Like a couple of the entries on this list, ALF was not a children's show by definition, but it had a puppet and children watched it. That means that children were watching ALF's finale, "Consider Me Gone," which had some pretty dark implications. In the episode, ALF receives a transmission that his friends have a new planet that they want his help to make into their home. Things are looking up until the Alien Task Force shows up, the mysterious government men that always sat on the periphery of the show. While waiting for his friends, the family says goodbye to ALF in a touching moment, but then the government shows up and takes the poor little alien away for testing and probing to be sure. Though they made a TV movie afterward, Project ALF, to try and tie up loose ends, this unintentional series finale became the finale for many children across North America, and we cried and cried.
13 The Magic School Bus – "Lost in the Solar System"
Arnold from The Magic School Bus has always been a little loco, but in, "Lost in the Solar System," he takes crazy to a new level. When his annoying cousin Janet refuses to leave Pluto without her stuff, Arnold starts freaking out her, but his screaming does no good. He tells her that she will die if she remains there. That doesn't convince her to leave. Finally, he decides to show her what will happen if she stays. He takes off his helmet and kills himself in front of the entire class. Without his helmet to protect him, Arnold's entire head freezes into a solid block of ice. As the children scream, some of them pick Arnold up and carry him onto the bus. Thankfully, death isn't permanent in this magical world, so Arnold's frozen head melts and he's left with only the sniffles.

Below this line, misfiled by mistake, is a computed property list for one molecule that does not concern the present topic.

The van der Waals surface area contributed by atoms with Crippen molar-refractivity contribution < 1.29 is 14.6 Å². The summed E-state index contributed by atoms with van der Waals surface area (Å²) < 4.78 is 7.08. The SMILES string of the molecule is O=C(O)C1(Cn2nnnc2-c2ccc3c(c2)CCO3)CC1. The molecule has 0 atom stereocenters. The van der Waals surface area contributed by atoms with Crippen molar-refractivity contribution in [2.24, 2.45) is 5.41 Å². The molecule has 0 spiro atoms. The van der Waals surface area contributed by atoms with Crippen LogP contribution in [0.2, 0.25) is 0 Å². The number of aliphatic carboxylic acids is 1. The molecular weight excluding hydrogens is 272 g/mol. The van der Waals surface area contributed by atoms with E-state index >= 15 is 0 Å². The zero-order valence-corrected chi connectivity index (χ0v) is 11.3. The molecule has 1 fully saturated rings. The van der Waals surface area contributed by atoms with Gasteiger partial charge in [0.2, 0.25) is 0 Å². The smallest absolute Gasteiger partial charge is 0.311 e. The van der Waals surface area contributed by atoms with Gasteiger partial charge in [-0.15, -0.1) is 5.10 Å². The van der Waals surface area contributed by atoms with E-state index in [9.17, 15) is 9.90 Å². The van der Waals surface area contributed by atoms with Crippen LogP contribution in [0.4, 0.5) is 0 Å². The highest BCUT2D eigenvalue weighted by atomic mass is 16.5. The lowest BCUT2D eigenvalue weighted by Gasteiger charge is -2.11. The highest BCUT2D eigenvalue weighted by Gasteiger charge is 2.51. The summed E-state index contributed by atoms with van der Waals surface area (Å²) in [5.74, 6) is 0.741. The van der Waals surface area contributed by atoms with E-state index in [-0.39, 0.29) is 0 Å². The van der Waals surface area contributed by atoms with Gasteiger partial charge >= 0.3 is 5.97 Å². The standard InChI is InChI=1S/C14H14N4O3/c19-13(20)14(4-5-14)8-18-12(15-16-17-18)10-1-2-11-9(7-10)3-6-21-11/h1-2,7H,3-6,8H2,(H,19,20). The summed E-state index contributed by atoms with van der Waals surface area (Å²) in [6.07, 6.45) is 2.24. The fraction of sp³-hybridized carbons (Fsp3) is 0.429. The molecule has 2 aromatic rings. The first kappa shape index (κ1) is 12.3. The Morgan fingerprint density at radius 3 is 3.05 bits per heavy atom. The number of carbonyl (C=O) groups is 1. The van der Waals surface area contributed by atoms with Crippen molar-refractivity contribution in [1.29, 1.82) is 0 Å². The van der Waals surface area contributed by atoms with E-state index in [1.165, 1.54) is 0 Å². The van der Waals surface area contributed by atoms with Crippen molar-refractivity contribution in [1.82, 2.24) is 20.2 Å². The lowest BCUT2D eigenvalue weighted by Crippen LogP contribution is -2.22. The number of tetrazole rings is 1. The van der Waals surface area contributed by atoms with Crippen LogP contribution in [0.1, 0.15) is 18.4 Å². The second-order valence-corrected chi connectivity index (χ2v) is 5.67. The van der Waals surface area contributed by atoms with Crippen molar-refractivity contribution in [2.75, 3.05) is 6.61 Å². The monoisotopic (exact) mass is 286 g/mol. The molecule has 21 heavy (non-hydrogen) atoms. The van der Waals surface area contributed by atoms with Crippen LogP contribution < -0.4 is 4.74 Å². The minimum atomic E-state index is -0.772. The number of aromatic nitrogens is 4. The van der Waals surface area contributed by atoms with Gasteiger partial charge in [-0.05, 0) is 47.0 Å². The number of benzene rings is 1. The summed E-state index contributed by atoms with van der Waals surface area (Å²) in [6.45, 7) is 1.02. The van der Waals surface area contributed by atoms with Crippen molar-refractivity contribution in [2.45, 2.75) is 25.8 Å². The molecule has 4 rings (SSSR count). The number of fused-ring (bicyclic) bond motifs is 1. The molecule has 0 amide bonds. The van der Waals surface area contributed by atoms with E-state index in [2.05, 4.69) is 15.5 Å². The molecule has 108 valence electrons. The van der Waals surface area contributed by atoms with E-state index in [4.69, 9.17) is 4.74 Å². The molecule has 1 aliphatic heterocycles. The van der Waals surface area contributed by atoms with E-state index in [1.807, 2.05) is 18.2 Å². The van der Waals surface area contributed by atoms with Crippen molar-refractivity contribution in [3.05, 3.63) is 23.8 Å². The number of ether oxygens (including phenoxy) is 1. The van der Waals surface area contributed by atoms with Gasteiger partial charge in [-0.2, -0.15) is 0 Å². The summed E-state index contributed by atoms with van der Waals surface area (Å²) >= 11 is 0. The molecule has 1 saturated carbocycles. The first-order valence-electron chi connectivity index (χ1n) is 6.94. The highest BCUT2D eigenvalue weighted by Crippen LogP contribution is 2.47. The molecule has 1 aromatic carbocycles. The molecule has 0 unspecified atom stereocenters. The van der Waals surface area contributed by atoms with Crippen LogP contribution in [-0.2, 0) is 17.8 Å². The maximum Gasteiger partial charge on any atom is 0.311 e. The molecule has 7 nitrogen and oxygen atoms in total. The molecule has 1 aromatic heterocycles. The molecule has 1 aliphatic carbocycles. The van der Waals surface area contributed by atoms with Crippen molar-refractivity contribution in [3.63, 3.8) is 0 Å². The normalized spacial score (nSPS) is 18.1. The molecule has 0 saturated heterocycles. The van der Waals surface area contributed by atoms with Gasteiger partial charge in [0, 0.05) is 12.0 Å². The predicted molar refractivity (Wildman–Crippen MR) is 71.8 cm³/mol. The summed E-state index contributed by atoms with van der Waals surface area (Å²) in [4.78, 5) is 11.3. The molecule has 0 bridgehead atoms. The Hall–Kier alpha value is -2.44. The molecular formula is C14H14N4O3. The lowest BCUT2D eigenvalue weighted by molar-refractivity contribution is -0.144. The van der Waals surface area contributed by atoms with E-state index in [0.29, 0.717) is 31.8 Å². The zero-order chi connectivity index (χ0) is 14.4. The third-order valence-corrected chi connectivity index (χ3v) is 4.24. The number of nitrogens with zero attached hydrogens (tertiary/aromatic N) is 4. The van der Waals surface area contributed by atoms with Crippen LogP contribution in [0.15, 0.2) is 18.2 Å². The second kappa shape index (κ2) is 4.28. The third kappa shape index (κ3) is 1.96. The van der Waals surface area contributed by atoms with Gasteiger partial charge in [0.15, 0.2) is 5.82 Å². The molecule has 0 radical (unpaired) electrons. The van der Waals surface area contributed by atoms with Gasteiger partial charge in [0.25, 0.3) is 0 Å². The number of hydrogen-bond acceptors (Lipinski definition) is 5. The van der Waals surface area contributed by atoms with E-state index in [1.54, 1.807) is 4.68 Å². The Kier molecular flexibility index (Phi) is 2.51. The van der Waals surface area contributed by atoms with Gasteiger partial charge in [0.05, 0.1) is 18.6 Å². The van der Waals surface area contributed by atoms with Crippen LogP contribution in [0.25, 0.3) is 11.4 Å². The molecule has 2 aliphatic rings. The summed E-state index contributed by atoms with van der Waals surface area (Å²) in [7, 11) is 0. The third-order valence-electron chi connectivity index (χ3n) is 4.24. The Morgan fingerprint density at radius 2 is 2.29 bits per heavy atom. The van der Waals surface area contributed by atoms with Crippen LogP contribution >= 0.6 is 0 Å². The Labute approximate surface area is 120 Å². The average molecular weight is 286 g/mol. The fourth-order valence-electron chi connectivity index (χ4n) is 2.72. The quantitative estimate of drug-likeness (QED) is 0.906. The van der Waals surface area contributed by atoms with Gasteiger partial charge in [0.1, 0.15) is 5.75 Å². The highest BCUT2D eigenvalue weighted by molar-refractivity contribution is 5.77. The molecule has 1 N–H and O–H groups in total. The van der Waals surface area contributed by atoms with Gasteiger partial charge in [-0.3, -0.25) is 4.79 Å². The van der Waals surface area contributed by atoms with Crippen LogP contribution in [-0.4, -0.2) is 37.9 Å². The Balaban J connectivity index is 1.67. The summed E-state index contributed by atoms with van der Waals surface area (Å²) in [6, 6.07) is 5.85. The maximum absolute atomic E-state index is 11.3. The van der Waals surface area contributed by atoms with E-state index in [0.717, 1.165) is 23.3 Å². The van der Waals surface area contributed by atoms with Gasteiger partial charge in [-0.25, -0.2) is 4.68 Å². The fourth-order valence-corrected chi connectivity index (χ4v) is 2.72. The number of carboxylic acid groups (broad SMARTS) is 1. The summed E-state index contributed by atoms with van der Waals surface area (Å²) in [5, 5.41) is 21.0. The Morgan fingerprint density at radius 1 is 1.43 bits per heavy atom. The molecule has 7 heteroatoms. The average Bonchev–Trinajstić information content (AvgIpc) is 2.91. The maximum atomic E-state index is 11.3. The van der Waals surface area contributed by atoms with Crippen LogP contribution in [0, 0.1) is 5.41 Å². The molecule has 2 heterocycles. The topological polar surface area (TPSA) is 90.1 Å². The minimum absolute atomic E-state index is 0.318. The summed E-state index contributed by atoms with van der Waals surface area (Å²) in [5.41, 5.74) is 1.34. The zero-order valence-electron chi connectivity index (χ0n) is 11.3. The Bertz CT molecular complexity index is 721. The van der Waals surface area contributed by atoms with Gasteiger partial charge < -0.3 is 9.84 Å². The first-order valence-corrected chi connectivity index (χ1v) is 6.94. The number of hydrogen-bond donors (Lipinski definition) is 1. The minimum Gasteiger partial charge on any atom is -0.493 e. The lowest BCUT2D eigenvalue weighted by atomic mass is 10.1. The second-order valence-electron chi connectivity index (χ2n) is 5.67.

12 Rugrats – "Mother's Day"
Rugrats had a few episodes that were in consideration for this list, but the Mother's Day episode was one we had to give its own entry. In reality, the show actually handled the treatment of Chuckie's mom's absence and death quite well, but, at the end of the day, it's an animated children's show, so dealing with death at all is going to be considered a bit dark by some. The episode centers around the gang trying to find Chuckie a new mom because he doesn't have one on Mother's Day. There's several sad moments throughout, but, in the end, Chuckie realizes that his dad is a basically his mom already and that his mom is all around him in nature. Chuckie's dad also reads him a poem that his mother wrote for him before she died of a terminal illness. Niagara Falls, Frankie. Niagara Falls.
11 SpongeBob Squarepants – "Natsy Patty"